2) The Grinch -- 3,934 (-26) -- $17.7M (-42%) -- $203.5M

3) Creed II -- 3,576 (+135) -- $16.8M (-53%) -- $81.1M

4) Fantastic Beasts 2 -- 3,851 (-312) -- $11.2M (-62%) -- $134.3M

5) Bohemian Rhapsody -- 3,007 (+80) -- $8.1M (-42%) -- $164.4M

6) Instant Family -- 3,376 (+90) -- $7.1M (-42%) -- $45.9M

7) …Hannah Grace -- 2,065 -- $6.5M -- $6.5M (1st weekend)

8) Robin Hood -- 2,827 -- $4.7M (-49%) -- $21.7M

9) Widows -- 2,393 (-410) -- $4.4M (-47%) -- $33M

10) Green Book -- 1,065 (+2) --$3.9M (-29%) -- $14M

As of Sunday, Ralph Breaks the Internet has pulled down $206,994,233 on a worldwide basis, and The Grinch has earned $268,307,195. Both features have made more domestically than overseas. That will likely change.

The highly anticipated Spider-Man, Into the Spider-Verse rolls out wide on December 14th. Phil Lord and Christopher Miller are the guiding forces behind the new iteration of Spidey. Look for it to do rather well (the number of views for the trailers on YouTube are ... up there.)

Saturday, November 24, 2018

Five Days of Holiday Grosses

The new version of the thief with bow and arrow seems to get little love and even less box office traction.

Two animated features appear to be doing well in the box office department. The Disney movie nests at #1 and the Universal-Illumination offering resides at #3:


1) Wreck-It Ralph 2 -- $88.5 million -- $88.5 million

3) The Grinch -- $41 million -- $179.4 million

Meantime, the opening of a freshly-minted Robin Hood landed in 5th place and seems to be going the way of other recent Hood epics: into the trash bin of large-budget flops. The Kevin Costner offering from 1991 did brisk business in its time, but there has been little to get excited about over the ones produced since.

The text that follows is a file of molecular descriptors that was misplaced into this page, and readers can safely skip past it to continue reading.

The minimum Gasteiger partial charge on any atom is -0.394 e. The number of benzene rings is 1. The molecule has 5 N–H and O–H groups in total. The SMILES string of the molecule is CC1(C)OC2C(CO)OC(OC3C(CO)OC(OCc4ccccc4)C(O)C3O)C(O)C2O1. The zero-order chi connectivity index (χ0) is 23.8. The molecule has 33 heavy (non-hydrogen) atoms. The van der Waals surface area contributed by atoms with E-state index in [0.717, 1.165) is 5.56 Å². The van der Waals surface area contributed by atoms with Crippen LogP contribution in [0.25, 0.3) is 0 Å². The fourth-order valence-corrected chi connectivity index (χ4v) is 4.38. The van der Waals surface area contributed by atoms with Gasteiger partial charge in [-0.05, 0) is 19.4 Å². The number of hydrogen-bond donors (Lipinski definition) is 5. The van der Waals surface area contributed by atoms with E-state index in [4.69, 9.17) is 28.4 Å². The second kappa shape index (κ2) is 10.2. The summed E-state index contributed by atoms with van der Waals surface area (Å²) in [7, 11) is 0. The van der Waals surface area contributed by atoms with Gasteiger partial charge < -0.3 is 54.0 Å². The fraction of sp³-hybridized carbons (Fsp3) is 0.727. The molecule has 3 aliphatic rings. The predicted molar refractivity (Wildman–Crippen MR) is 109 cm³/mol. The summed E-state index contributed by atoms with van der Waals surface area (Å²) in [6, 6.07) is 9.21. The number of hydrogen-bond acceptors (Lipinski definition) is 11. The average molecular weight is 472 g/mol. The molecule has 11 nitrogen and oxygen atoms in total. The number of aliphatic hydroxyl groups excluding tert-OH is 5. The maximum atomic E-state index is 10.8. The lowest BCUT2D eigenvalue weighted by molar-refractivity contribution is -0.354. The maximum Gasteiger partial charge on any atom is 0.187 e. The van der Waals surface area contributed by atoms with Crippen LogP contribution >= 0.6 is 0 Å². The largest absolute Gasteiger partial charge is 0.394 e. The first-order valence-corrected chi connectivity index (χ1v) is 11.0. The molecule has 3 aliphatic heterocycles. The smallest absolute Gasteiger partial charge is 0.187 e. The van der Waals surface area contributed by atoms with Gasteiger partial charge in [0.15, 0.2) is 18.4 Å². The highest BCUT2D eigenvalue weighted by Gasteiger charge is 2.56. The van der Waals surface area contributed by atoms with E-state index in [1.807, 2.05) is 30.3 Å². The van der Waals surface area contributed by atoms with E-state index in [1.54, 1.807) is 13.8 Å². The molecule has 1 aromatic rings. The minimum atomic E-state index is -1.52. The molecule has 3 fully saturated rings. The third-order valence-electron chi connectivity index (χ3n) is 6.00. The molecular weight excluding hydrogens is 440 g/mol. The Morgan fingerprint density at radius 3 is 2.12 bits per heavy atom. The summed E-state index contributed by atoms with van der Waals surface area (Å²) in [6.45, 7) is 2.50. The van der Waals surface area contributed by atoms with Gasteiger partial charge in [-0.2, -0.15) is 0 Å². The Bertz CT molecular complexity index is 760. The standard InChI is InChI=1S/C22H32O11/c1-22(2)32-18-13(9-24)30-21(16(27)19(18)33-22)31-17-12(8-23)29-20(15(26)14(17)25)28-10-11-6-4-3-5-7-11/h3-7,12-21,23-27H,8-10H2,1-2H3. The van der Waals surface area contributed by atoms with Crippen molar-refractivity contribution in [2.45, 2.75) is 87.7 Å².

The industry keeps making flicks about the bandit from Sherwood Forest, and audiences keep going to other movies. (Kind of like The Three Musketeers. Newer versions keep being produced ... and failing. It's been forty-plus years since one of those did big box office.)

Tuesday, November 20, 2018

Get Rich Slowly

When I was forty, I was pretty much broke. I had a house, mortgage, four-year-old, and a wife who kept the family afloat (sort of) with a semi-steady job in animation. At the time, I was not holding up my end of the family finances. I had eight jobs in a span of three-and-a-half years, the longest of which was a staff position teaching English in a private school for $350 per week.

I promised myself that if I ever secured employment that paid a living wage (i.e., more than $350/week), I would get serious about saving.